Difficult Passages

Election: God’s Right to Choose

By Adam Lloyd Johnson, Ph.D.

How does God choose who will be saved and who won’t? Historically there have been two major positions; today most call these two positions Calvinism and Arminianism, but they’ve gone by other names throughout history. There are other positions, but these two are the most common. Calvinists generally put more emphasis on God’s sovereignty to choose who will be saved, and Arminians put more emphasis on our responsibility to choose to trust in Christ. For some denominations, this issue is one of their distinctives; most all Presbyterians are Calvinists, and most all Methodists are Arminians. But other denominations are different; for example, Southern Baptists don’t hold this issue as one of their distinctives.

The Heart of God: Romans 9-11

This seven-part series examines three of the most difficult and debated chapters in Paul's epistle to the Romans, and through them seeks to discover the true heart of God.

Like God, Paul Takes No Pleasure in the Death of the Wicked

Romans 9:1-5

Q: What Does It Mean When the Bible Says God “Changed His Mind”?

By Adam Lloyd Johnson, Ph.D.

1 Samuel 15:29 says that God “will not lie or change His mind; for He is not a man that He should change His mind.” What is strange, then, is that several times the Bible also says, “God changed His mind”! Some say this is a contradiction, and I could see their point if different Biblical authors were always saying these two things in two different books.

However, the writer of 1 Samuel says both of these things in the very same chapter. 1 Samuel 15:11 says God regretted (changed His mind about) making Saul king.

Q: What Did Jesus Mean in Matthew 7:6 When He Said, “Don’t Give to the Dogs What is Holy”?

By Adam Lloyd Johnson, Ph.D.

The context is important here; read Matthew 7:1-6. Jesus is explaining how not to be like the Pharisees. The Pharisees arrogantly went around pointing out everything people did wrong. Yeah, they were the life of the party, as you can imagine.

Well, Jesus was teaching that we shouldn’t be like that. Jesus does not say we should never judge others; that would be ludicrous. When someone murders, we must step in and say “hey, that is wrong.” It’s not that we shouldn’t judge, but that we shouldn’t judge like the Pharisees did, arrogantly just to exult themselves over other people.

Seventy Weeks of Years

A Commentary on Daniel 9:24-27

By Adam Lloyd Johnson, Ph.D.

Translation of Daniel 9:24-27

24 Seventy weeks have been decreed for your people and your holy city, to finish the transgression, to make an end of sin, to make atonement for iniquity, to bring in everlasting righteousness, to seal up vision and prophecy and to anoint the most holy place.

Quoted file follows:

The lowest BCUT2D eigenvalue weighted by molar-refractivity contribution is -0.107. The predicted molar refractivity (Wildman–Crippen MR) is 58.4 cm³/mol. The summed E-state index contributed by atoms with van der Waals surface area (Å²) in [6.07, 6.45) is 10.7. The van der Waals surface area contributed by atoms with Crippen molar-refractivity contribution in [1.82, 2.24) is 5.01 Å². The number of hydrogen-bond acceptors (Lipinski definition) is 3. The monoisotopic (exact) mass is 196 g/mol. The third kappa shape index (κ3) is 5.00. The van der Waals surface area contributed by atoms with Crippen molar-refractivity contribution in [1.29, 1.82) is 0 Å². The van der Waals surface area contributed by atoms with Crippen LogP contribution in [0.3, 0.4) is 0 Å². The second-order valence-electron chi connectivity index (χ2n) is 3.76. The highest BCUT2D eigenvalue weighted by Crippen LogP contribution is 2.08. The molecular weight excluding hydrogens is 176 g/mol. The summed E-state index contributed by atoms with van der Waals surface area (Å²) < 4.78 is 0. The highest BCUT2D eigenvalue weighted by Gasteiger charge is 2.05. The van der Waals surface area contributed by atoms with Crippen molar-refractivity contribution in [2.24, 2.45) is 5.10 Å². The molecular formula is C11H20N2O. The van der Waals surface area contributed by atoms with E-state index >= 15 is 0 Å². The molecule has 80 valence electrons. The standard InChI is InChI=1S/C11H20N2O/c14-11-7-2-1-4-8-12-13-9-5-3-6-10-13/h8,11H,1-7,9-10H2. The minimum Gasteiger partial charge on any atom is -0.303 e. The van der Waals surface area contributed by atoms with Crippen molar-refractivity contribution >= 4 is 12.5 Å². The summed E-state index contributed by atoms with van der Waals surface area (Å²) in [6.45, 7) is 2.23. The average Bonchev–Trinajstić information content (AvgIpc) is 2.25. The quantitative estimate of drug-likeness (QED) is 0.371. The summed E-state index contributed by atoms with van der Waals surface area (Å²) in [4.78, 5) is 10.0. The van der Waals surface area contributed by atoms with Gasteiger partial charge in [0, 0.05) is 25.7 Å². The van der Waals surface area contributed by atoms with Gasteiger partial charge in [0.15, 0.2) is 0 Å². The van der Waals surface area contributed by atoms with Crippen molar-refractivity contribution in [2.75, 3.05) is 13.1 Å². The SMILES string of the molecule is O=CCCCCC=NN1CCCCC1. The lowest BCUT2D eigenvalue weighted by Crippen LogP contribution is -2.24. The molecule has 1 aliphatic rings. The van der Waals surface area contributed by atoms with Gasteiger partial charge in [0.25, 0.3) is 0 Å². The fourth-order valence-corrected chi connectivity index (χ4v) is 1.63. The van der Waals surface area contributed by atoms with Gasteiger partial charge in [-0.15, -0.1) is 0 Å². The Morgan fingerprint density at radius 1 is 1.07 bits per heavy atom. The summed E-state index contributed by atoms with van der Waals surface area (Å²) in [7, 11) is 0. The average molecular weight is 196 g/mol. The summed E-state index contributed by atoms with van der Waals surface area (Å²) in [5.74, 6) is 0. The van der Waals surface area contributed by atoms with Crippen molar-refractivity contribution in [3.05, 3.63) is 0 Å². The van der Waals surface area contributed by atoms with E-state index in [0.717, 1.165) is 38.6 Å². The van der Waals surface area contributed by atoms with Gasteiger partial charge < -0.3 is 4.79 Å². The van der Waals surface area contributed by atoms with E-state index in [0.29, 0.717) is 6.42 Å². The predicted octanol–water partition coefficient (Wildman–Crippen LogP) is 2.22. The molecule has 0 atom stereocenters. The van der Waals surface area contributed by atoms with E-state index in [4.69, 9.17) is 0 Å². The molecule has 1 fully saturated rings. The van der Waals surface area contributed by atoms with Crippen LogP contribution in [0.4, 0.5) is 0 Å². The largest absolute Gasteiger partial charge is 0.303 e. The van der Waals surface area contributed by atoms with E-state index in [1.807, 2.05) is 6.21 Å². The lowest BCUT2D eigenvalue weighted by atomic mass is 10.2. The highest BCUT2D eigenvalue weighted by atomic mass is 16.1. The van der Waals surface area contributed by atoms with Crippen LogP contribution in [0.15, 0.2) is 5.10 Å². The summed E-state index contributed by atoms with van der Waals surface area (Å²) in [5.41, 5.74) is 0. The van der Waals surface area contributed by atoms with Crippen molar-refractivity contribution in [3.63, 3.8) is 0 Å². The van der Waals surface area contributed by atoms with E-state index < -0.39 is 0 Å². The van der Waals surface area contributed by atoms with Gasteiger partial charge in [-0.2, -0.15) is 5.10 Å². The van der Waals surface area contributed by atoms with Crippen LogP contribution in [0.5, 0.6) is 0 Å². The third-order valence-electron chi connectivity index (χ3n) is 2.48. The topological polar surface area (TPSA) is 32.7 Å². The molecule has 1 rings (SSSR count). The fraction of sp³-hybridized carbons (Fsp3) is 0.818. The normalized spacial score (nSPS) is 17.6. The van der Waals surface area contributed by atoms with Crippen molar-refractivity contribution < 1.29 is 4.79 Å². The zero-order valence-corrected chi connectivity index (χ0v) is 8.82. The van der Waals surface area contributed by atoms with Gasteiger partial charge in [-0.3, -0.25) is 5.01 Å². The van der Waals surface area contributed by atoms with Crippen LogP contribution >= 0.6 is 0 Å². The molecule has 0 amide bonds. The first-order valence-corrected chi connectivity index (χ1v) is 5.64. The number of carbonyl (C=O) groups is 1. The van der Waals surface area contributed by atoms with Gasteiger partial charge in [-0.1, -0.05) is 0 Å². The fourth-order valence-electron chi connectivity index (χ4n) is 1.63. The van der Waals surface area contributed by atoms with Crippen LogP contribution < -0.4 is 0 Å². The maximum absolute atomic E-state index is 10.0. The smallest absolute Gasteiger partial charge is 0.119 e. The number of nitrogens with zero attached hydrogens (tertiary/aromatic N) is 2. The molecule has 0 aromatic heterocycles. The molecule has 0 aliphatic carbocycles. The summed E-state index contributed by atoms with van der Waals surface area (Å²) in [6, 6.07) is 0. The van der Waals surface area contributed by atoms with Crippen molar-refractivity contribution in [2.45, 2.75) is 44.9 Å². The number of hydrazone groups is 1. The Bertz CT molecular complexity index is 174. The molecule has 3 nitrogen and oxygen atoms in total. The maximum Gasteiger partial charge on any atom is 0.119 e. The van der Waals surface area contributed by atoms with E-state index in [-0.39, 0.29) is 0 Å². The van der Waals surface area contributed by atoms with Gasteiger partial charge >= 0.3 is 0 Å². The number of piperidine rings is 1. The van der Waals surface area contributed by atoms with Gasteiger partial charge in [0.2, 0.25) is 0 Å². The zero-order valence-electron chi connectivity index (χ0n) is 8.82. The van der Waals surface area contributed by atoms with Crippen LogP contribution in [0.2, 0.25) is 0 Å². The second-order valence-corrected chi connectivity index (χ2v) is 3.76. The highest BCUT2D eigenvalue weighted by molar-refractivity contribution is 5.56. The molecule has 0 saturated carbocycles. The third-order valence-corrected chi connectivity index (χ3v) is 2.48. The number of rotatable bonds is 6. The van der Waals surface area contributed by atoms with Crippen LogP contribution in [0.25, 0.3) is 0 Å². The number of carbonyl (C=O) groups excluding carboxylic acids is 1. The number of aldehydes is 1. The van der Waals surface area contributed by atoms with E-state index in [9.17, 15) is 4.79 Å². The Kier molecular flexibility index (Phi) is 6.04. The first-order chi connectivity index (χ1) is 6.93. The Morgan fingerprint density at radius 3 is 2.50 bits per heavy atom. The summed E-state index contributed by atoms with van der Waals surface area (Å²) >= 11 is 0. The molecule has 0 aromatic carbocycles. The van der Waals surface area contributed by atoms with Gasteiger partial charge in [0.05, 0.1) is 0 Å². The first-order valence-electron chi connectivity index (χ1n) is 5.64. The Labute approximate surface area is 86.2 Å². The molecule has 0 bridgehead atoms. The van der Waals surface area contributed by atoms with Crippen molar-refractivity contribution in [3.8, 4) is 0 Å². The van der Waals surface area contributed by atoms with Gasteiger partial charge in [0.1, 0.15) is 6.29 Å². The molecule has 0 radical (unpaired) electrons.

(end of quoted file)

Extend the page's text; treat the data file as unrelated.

25 So you are to know and discern that from the issuing of a decree to restore and rebuild Jerusalem until Messiah the Prince there will be seven weeks and sixty-two weeks; it will be built again, with plaza and moat, even in times of distress.

Q: What Does it Mean that Jesus Will “Baptize with Fire” in Matthew 3:11?

By Adam Lloyd Johnson, Ph.D.

In Matthew 3:11, John the Baptist says that he will baptize with the water but that Jesus will come and baptize with fire. What does he mean when he says Jesus will “baptize with fire”?

This baptism with fire is mentioned only in Matthew 3:11 and Luke 3:16. In both instances it is immediately surrounded by these statements from John the Baptist, here taken from Matthew 3:7-12:

But when he saw many of the Pharisees and Sadducees coming to where he was baptizing, he said to them: “You brood of vipers! Who warned you to flee from the coming wrath?

Q: What Does it Mean in Acts 10:4 that Cornelius’ Prayers Served as a “Memorial” to God?

By Adam Lloyd Johnson, Ph.D.

In the Old Testament, God commanded His people to perform many different types of offerings. There were burnt offerings, grain offerings, peace offerings, sin offerings, and guilt offerings. See Leviticus chapters 1-7 for the details of these different offerings that the Israelites were supposed to perform in their worship of God.

As far as I know, there wasn’t a specific “memorial offering.” Instead, many of the offerings, or portions of them, were to serve as memorials (see Leviticus 6:15). A memorial is anything that serves as a reminder to people or to God. We celebrate Memorial Day in America as a way to remember those that have fought for our country.